Friday, April 30, 2010

What a Day of Therapy!

Today has been probably the greatest single day of working out since I began therapy for my broken leg. It started easy enough with a visit to the eye doctor. He dilated my eyes so I when I left his office I was wearing sunglasses and squinting. But, I felt good and the day promised to be a real summer-type day so I started on a project. Last week I had picked up a pallet at Home Depot (for FREE!) that I planned to use as a platform at the base of my tower. I needed something there that would let me sit down and lay out my tools while I installed coax connectors and the like.

The pallet I got was a very heavy duty one that measured 4-ft. by 4-ft. So today I went back to Home Depot and picked up two 2-ft. x 4-ft. pieces of 3/8-inch plywood, some screws, paint, four concrete blocks and other sundries. Back home I screwed the plywood to the top of the pallet then mixed some sand (for traction) into the paint and painted all that I could with up to 3 coats of paint. I used the entire quart of paint.

After the 87° temperature, strong sun and the wind had dried the pallet, I proceeded to carry the concrete blocks over the hill to the tower. Those of you who have made that trip can relate to the difficulty of that operation. It took FOUR trips as I had to BACK down the hill and lift the blocks a couple of feet at a time. I was just not stable enough on my feet on that hill to try carrying them. (Actually, I had two full size and 2 half-size blocks and I did carry the smaller ones for part of the trip.) Then came the fun part. The pallet probably weighs in the neighborhood of 50 pounds and carrying it was possible only for short distances on level ground. I ended up "rolling" it end over end down the hill. Evelyn stood at the top of the hill and watched as I rolled the pallet to make sure I didn't get into any trouble.

At the tower I used a garden trowel and hammer to notch out a place for the blocks with the smaller ones on the uphill side and the larger ones on the downhill because of the slope. I wanted to make the pallet fairly level and, as it turned out, my first attempt had the slope 1.5° downhill and 1.3° away from the tower. That's a done deal! I still need to shim up one of the downhill blocks about 2 inches to make the pallet stable but it's in place and ready to use now. The sand in the paint (an idea from Rick, W8ZT) gives very good traction.

Bottom line - I now have a very nice, stable, and level place to work on everything at the base of the tower. And, I made a total of SIX trips down and up the hill (in addition to all the stuff at Home Depot, in the garage, painting the pallet, etc.) So, I truly gave the leg a workout today. I may not be able to roll out of bed in the morning, but right now I feel really good about what I got done. You can click on either photo to see a larger image then use your BACK button to return to this page.

Saturday, April 17, 2010

EME Experiment to Hear KP4AO from Arecibo

This weekend a group of hams were operating EME (Moonbounce) using the 1,000 foot diameter radio telescope at Arecibo, Puerto Rico. They used the call KP4AO. I decided to try and see if we could hear and maybe work them using a single yagi. So, we set up the antenna in a make-shift manner on the patio and proceeded to point it at the moon and listen during the time KP4AO was on the air. We were able to monitor a real-time computer link of the operation and compare it with what we heard. KP4AO made 103 QSO's in about 2-1/2 hours of operation. We copied their SSB signal quite well at times but usually it was pretty much in the noise. When they finally shifted to CW, we were able to hear them very well. We were not able to make a QSO with our kludged together station but we gave it a good try.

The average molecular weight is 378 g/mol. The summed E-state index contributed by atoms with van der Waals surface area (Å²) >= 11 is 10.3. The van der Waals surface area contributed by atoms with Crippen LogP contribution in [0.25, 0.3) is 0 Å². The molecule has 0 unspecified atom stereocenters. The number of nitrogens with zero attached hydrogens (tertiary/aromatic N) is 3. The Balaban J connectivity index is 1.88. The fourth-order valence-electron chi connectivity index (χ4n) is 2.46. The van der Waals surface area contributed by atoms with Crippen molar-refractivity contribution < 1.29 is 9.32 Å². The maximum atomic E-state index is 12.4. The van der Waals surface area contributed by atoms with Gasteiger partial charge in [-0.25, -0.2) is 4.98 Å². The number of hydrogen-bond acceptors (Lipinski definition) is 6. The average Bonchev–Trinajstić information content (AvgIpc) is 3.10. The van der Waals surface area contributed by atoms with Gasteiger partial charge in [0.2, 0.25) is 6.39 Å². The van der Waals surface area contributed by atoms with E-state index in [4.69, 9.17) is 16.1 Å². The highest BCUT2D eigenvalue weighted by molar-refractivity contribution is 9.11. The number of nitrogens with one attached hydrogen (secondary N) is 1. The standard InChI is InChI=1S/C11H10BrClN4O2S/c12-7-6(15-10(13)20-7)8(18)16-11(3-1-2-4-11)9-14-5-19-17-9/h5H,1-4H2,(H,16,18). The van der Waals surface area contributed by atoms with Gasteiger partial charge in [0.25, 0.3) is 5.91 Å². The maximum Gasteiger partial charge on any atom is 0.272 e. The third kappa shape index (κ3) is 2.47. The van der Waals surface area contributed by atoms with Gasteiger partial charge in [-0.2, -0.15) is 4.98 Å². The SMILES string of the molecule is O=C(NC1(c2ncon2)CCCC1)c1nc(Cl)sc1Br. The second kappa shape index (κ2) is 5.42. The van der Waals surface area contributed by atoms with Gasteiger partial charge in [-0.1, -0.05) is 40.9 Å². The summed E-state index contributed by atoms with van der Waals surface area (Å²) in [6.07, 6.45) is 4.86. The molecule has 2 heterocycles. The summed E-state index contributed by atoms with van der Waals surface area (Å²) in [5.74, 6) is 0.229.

Below you can see the K1FO 25-element yagi we used for the Arecibo, Puerto Rico, EME experiment today. The yagi is supported by a mostly fiberglass stepladder and secured to it by a rubber strap and dacron line at the base. The rear of the antenna is supported and raised above the concrete patio by a cardboard box. In the second photo you can see the "manual" method of antenna positioning. As long as we could see the moon, it worked well. But, with the moon so close to the sun today, only a very tiny sliver of a crescent was visible and that could not always be seen. In the photo on the right, you can see our "Target" in the upper right-hand portion of the image. You need to look really close to see it. In this photo the moon had moved away from where we were pointed and a re-positioning needed to be done. (You can click on any photo for a larger image then use your browser's BACK button to return to this page.)

Below are a couple of photos of myself, W8TN, and Rick, W8ZT, operating the station. Rick brought an Icom IC-706 and a 150-watt amplifier. You can see the Bird wattmeter on the chair between us in the first photo. Feedlines were REALLY short so we had essentially no loss to consider.

Hal, W8HC, was the photographer so we have no shots of him but he also spent a good deal of time on the mike and on the key trying for a contact. What a hoot it would have been to hear his call come back from the moon! Maybe next time.